Little known to many Malvernologists is the presence of a second Malvern in the English Midlands. Situated in Warwickshire, we have been exploring the medieval past of this Malvern. What can be seen today in Warwickshire's Malvern? The Malvern Farm residence exists albeit as a private home and dates from the 16th century. Malvern Hall, a former stately home, is now St Martin's girl's school. Malvern House is a partially occupied commercial premises. Malvern Park is a large public recreation area. In addition, the parish church St Alphege's lies at the top of what was once known as Malvern Hill. Once a great estate, the land area has been subdivided over the centuries and now forms part of Solihull, an hour's drive from Great Malvern. So which Malvern came first? Was it Worcestershire or Warwickshire?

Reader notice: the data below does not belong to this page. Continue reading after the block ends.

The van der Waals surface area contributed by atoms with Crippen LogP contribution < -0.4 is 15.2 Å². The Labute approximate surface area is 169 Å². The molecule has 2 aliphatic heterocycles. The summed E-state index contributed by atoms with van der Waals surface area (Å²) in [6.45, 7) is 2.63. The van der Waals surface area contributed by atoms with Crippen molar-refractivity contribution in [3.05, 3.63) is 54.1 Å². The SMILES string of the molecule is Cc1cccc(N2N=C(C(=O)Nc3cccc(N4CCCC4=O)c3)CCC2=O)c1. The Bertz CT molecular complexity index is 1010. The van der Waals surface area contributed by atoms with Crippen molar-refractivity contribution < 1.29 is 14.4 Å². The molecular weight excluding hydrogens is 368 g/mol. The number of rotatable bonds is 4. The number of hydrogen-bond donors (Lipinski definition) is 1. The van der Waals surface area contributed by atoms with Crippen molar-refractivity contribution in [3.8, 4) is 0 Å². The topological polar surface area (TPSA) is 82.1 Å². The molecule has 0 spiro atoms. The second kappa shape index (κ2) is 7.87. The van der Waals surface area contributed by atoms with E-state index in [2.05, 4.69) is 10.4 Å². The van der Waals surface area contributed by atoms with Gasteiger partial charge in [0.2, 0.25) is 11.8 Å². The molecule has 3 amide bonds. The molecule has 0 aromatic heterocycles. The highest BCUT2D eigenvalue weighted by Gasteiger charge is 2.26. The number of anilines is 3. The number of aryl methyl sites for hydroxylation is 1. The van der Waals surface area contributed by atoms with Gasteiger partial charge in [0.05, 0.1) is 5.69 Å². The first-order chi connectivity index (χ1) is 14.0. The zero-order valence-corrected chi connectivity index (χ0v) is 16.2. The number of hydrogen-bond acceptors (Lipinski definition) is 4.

St Alphege, who is commemorated in the naming of the parish church, came from a noble Saxon family. He was brought up in the monastery at Deerhurst in Gloucestershire, rose to become Archbishop of Canterbury but was stoned to death by Danes in the year 1012. St Werstan, who founded Great Malvern Worcestershire, was contemporary with Alphege and was also from Deerhurst. Could it be that the second Malvern sought to adopt a saint with similar background to the original? The earliest evidence of a church on the Warwickshire Malvern site is not until 1220, based on dating the earliest portions of the present day church. St Alphege as patron saint dates from then, suggesting that the saint was adopted because of his similarity with the founder of Malvern Worcestershire, St Werstan.